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Tag Archive for ‘Comparative Physiology’

Feline drug may lead to new Covid-19 treatment

Researchers at Anavive, a pet health drug discovery and commercialization company, are seeking approval to test a new drug for Covid-19 that was originally developed to treat feline intestinal coronavirus. Similar to Covid-19, feline coronavirus is very contagious. In some cats, the virus mutates and leads to feline infectious peritonitis (FIP), which is currently the top cause of death for young cats and kittens (~700,000 cats annually). The new drug, […]

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Defining Comparative Physiology

Today I interviewed Mr. Anthony J. Basile from Arizona State University who is working in the laboratory of Dr. Karen Sweazea. Anthony is a nutritionist and a third-year evolutionary biology PhD student whose research focuses on nutrition-related disease. He was scheduled to present his study at the 2020 Experimental Biology conference in San Diego last month. As with many plans these days, the conference was cancelled due to Covid-19. Can […]

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Comparative physiology is alive and well

Anthony Basile, a graduate student in the laboratory of Dr. Karen Sweazea at Arizona State University, presented an interesting talk at the 2019 Arizona Physiological Society conference. He presented data from an international study conducted to explore how physiologists define comparative physiology today. August Krogh was credited with the founding of comparative physiology. In 1929 he published a paper that included a profound statement, “For such a large number of […]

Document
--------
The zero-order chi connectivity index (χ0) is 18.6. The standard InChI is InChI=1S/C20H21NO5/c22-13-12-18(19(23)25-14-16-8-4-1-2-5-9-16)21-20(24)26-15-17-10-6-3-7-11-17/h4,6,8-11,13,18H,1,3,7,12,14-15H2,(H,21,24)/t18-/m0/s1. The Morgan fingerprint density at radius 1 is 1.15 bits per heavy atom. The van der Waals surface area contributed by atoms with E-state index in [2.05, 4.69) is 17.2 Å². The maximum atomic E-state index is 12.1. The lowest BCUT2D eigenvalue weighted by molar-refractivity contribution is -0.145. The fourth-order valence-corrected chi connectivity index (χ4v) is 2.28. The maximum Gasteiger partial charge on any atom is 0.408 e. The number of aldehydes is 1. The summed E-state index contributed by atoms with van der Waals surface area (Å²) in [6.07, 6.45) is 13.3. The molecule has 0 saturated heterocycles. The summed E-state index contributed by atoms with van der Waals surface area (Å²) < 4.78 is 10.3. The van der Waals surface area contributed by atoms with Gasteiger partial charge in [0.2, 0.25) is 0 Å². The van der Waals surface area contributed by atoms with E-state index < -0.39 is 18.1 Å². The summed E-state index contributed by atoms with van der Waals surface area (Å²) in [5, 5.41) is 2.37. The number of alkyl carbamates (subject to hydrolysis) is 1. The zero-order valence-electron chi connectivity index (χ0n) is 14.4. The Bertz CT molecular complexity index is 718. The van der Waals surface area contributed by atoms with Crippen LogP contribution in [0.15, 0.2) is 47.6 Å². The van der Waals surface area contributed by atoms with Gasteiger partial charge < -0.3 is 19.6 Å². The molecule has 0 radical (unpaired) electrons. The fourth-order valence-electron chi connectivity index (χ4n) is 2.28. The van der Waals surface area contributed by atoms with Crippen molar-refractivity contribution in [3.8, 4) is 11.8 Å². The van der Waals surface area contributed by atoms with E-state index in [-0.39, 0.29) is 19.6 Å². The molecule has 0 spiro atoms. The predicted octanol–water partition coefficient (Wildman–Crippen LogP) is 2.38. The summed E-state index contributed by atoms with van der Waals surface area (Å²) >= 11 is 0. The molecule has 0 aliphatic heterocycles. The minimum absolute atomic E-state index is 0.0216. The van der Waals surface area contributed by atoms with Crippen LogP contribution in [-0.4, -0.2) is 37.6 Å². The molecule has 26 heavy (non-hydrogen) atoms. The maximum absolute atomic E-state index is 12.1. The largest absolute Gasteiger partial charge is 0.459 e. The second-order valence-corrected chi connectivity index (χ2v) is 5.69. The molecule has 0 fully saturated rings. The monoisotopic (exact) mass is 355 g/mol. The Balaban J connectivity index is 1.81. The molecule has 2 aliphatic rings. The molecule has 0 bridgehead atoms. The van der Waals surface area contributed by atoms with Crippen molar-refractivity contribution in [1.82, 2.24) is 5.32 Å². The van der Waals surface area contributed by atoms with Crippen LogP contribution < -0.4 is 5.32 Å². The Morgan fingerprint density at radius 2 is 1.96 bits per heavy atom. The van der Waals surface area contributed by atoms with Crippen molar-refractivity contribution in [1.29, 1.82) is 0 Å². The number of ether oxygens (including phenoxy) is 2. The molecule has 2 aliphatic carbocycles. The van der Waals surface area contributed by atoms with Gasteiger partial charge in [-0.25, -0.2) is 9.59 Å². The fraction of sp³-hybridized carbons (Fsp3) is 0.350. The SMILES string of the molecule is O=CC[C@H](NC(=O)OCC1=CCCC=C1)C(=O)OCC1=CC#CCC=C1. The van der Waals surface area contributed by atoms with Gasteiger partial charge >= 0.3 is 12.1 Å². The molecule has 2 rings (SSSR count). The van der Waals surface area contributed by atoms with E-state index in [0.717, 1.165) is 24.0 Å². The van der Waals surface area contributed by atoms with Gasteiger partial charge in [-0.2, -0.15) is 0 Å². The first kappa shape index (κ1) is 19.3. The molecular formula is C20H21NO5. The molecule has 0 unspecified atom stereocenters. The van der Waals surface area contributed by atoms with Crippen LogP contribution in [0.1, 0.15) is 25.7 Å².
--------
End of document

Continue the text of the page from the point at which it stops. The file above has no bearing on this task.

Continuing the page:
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Editor’s picks for 2018

The Editor’s Picks for 2018 have been released for theĀ American Journal of Physiology – Regulatory, Integrative and Comparative Physiology. According to the editorial team, the focus of this journal is on “the regulation of whole organismal function that requires the interplay of multiple organ and tissue systems.” The top comparative physiology articles of 2018 included: An article by Hersh et al., who provided evidence that little skates may be useful […]

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Blood flow shifts during diving

In many mammals exposure to hypoxic conditions results in the release of a vasodilator called nitric oxide, which improves blood flow and protects oxygen delivery to tissues throughout the body. Diving animals appear to be unique in that some of their blood vessels stay constricted while they are diving even though they experience hypoxia. A new study published in theĀ American Journal of Physiology – Regulatory, Integrative and Comparative Physiology explored […]

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Lactate directly increases breathing

Hypoxic environments increase ventilation in animals. This helps to bring in more oxygen when environmental levels may be limited. With limited oxygen availability, the body turns to anaerobic metabolism, resulting in the production of lactate ions. These ions are known to indirectly stimulate breathing by lowering blood pH and were more recently discovered to directly stimulate the carotid body to increase breathing. For this reason, lactate ions are thought to […]

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